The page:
I’ll admit I was a bit apprehensive when I learned that The Keeper’s Calling dealt with time travel. That’s tricky. It reminds me of the question, “What would happen if I went back and shot my grandfather?”
However, I’d heard good things about the book, so I kept an open mind and dove in.
At its very heart, it’s the story of seventeen-year-old Chase Harper. Like many young men his age, Chase meets a pretty girl (Ellie) who is different from all the other ones he had met before. There’s only one slight problem. He’s from 2011. She is from 1863. I’ve heard of May-December romances before, but this is a bit extreme.
Since there is time travel involved, Ellie and Chase are about the same age when they meet. Factor in Chase already has a girlfriend, and things get a bit sticky.
So, what is the rest of the story about? I don’t want to spoil anything, so I’ll share what’s on the back of the book:
“Chase Harper’s to-do list for senior year never included “fall in love” and “fight for your life,” but things rarely go as planned. Tarnished gold and resembling a pocket watch, the counter he finds in a cave during the summer of 2011 will forever change the course of his life, leading him to the beautiful Ellie Williams and unlocking a power beyond his wildest imagination.
In 1863, Ellie Williams completes school in Boston and returns to the Utah Territory only to discover that her grandfather and his counter, a treasured family heirloom, are missing. When Ellie is abducted and told she must produce the counter or die, an unexpected rescuer comes to her aid.”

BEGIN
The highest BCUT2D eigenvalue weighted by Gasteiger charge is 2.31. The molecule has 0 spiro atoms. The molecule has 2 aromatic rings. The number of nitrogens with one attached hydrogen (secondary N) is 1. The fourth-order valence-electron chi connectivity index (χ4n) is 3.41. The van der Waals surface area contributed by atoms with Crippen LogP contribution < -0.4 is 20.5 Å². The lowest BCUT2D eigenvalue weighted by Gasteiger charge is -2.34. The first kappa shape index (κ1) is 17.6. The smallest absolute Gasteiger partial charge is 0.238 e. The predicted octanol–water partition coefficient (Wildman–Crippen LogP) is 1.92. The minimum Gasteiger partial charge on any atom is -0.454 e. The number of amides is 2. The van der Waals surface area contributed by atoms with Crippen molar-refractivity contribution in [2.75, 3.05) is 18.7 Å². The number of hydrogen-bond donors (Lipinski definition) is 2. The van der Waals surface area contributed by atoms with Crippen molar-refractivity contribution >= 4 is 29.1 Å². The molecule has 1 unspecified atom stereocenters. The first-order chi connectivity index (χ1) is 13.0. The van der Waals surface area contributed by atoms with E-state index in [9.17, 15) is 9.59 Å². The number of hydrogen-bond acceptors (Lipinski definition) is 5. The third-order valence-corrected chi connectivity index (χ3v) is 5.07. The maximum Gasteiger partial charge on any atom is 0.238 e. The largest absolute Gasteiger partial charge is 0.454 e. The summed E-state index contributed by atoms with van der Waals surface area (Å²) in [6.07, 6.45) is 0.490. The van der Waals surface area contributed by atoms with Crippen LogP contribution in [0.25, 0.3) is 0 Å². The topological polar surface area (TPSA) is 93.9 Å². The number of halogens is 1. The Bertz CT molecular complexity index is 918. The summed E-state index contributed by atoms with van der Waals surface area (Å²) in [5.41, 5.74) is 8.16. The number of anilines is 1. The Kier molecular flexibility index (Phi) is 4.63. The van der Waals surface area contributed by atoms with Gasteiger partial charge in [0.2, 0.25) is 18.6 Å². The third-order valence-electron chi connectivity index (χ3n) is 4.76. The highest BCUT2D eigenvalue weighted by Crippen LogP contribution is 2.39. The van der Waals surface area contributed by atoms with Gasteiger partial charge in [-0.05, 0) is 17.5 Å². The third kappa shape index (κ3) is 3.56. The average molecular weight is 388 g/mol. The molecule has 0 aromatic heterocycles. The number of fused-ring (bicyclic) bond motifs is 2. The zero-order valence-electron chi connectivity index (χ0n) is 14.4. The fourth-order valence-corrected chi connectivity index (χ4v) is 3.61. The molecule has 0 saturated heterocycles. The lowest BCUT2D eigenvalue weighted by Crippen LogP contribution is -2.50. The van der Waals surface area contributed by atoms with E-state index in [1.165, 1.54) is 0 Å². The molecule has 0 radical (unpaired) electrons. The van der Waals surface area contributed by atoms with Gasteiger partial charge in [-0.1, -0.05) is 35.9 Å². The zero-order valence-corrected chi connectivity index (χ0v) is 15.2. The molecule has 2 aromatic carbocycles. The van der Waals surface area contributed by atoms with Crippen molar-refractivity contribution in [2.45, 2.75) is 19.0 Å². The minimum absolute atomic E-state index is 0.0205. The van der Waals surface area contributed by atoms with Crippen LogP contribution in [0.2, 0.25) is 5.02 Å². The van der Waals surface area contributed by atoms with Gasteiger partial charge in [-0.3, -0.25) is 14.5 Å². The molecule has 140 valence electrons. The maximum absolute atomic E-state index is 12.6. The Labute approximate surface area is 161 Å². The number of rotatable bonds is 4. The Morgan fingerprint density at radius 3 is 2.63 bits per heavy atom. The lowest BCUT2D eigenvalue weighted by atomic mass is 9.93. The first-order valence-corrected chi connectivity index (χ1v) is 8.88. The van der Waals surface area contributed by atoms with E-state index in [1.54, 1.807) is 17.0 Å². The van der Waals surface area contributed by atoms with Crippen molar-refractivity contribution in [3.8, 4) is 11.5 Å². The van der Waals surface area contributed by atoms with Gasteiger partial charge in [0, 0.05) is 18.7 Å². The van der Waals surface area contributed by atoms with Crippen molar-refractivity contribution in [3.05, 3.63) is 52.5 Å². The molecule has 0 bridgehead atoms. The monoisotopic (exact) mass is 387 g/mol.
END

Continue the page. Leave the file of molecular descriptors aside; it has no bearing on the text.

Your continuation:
There were many aspects of this book I thoroughly enjoyed. It’s a character driven action / adventure / fantasy book. The action and adventure elements in the book play a supporting role to the characters. I actually cared when something happened to the characters.
I found the overall plot to be quite unique and unexpected. I kept wanting to categorize the book like, “Oh, it’s like such-and such” but I kept getting surprised.
Another thing I enjoyed was the insight on how a seventeen-year-old young man thinks. It brought back a lot of memories what I was that age … uh, a few years ago. Even more remarkable was that the book was written by a female, Kelly Nelson. I’m not saying that females can’t write good male characters, but I was impressed on how dead-on Nelson was.
Who would enjoy this? Who wouldn’t? It’s a clean read—but that doesn’t mean it’s boring.
And the best part? This is book one in a series. While it has a satisfying conclusion, it leaves the door wide open for all sorts of shenanigans to happen in the future … or past … or, well, you get my point.
You can buy the book by clicking on this link.